Ribbon coax can achieve lower skew than round coaxial cables because the length of each coax can be controlled more precisely. Round cables are made by applying a helical twist to the conductors as they're built up in bundles or layers. This increases skew due to the length variations inherent to the cabling process.
Realize that numerous variables affect skew. Since skew is a variation in propagation delay, it can be influenced by any variations in physical or electrical length, as well as changes in signal rise times. In effect, skew is a measure of the quality of all processes used in the assembly's fabrication. For this reason, more companies are contracting for complete assemblies from capable turnkey suppliers. Previously, they'd usually attempt to combine components and assembly labor from various sources into assemblies with low-skew requirements.
A major cause of skew is the variation in electrical length due to differences in the dielectric constant. For skew control, in-line measurement of time delay is important, but not always available from cable manufacturers. Figure 1 shows data from a process producing 38 AWG coax within an 8-ps/ft. tolerance.
Various system-level issues limit the practicality of higher speeds. These include the transmission distance, required signal-to-noise ratio, tolerance to signal degradation, system bandwidth, and packaging requirements. Within these constraints (and when carefully optimized), ribbon interconnect systems can support signal transmission rates of 2 GHz or higher (Fig. 2).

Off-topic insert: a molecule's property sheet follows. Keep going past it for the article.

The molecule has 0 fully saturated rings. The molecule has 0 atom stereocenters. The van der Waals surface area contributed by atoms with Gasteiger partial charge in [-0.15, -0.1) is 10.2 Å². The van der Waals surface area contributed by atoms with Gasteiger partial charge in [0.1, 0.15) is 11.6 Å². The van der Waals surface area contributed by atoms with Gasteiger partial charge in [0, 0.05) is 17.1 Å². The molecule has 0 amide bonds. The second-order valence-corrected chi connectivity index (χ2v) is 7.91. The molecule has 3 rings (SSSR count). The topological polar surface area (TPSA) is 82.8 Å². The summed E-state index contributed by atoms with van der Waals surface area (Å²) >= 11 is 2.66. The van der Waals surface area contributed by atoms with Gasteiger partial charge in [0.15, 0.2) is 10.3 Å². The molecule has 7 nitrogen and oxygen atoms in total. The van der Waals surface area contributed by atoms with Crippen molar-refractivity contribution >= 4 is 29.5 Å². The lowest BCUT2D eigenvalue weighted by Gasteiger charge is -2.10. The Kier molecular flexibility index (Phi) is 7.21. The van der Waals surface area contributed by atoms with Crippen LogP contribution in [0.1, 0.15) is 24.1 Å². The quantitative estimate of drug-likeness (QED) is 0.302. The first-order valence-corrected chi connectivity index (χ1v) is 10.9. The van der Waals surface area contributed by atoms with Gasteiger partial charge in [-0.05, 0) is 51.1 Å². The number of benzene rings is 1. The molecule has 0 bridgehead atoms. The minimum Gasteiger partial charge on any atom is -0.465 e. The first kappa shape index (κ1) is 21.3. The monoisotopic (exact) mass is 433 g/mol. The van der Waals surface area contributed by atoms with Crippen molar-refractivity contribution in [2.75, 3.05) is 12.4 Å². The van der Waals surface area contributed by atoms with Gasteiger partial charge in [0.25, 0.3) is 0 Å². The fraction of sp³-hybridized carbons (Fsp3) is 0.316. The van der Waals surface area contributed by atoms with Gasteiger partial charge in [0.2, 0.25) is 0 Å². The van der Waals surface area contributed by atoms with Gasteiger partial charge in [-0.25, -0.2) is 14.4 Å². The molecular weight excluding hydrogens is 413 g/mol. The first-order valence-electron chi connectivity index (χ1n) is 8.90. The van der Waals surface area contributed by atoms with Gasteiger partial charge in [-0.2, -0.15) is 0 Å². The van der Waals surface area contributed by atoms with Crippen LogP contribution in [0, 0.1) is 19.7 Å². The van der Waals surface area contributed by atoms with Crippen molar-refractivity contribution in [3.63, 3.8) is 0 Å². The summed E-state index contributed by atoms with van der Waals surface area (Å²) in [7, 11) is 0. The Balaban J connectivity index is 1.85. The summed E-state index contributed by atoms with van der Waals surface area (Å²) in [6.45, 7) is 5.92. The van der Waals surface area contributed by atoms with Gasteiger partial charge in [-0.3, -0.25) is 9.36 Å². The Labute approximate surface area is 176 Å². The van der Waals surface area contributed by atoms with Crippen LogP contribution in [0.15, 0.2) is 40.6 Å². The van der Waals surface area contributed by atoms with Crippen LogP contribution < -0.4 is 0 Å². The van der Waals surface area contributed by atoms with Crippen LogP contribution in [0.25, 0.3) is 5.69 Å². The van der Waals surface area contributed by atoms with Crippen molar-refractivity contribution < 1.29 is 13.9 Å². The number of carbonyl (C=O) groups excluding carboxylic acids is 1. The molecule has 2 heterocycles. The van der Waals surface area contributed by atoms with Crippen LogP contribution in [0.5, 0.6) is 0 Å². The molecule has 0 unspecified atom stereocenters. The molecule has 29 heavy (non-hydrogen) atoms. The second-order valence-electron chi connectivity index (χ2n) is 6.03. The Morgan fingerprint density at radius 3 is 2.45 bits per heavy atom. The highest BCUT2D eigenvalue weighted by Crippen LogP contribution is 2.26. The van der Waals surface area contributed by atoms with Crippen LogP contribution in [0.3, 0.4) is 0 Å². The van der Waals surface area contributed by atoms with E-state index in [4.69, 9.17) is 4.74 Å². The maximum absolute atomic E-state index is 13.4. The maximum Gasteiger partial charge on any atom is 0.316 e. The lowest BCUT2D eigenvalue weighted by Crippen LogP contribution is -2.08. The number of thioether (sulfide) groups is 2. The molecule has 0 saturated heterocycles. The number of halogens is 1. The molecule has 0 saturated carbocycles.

Fortunately, maintaining signal integrity and controlling EMI in coaxial systems tend to be complementary functions. Shielding with uniform coverage not only reduces susceptibility and radiation effects in signal lines, but provides more consistent impedance.
Short cable terminations maintain a complete shielded signal environment as long as possible.They also minimize a system's EMI windows. Full 360° shield terminations provide mechanical strength, as well as a more continuous and lower-inductance path to ground for shielding effectiveness. Conversely, inadequate shielding opens the signal path to incident EMI and can cause the interconnect system to radiate.